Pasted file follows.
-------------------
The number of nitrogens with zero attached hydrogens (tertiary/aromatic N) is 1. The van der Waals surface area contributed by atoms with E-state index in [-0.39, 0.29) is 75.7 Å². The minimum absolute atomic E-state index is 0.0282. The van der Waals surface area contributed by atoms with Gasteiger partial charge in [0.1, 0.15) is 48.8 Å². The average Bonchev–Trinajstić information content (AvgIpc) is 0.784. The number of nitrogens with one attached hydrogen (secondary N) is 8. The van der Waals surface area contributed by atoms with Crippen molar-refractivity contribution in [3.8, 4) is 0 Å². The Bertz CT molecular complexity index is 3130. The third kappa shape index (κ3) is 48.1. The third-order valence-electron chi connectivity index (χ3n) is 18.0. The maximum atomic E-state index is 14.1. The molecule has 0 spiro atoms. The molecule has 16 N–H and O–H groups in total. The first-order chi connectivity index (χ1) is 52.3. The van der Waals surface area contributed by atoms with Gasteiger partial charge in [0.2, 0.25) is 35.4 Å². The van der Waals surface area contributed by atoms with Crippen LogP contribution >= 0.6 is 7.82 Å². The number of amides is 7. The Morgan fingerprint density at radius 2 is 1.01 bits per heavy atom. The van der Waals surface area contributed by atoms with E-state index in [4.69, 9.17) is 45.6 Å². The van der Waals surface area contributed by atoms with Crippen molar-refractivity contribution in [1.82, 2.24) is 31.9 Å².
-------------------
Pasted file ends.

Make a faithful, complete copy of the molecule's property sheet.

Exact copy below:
The number of nitrogens with zero attached hydrogens (tertiary/aromatic N) is 1. The van der Waals surface area contributed by atoms with E-state index in [-0.39, 0.29) is 75.7 Å². The minimum absolute atomic E-state index is 0.0282. The van der Waals surface area contributed by atoms with Gasteiger partial charge in [0.1, 0.15) is 48.8 Å². The average Bonchev–Trinajstić information content (AvgIpc) is 0.784. The number of nitrogens with one attached hydrogen (secondary N) is 8. The van der Waals surface area contributed by atoms with Crippen molar-refractivity contribution in [3.8, 4) is 0 Å². The Bertz CT molecular complexity index is 3130. The third kappa shape index (κ3) is 48.1. The third-order valence-electron chi connectivity index (χ3n) is 18.0. The maximum atomic E-state index is 14.1. The molecule has 0 spiro atoms. The molecule has 16 N–H and O–H groups in total. The first-order chi connectivity index (χ1) is 52.3. The van der Waals surface area contributed by atoms with Gasteiger partial charge in [0.2, 0.25) is 35.4 Å². The van der Waals surface area contributed by atoms with Crippen LogP contribution >= 0.6 is 7.82 Å². The number of amides is 7. The Morgan fingerprint density at radius 2 is 1.01 bits per heavy atom. The van der Waals surface area contributed by atoms with E-state index in [4.69, 9.17) is 45.6 Å². The van der Waals surface area contributed by atoms with Crippen molar-refractivity contribution in [1.82, 2.24) is 31.9 Å².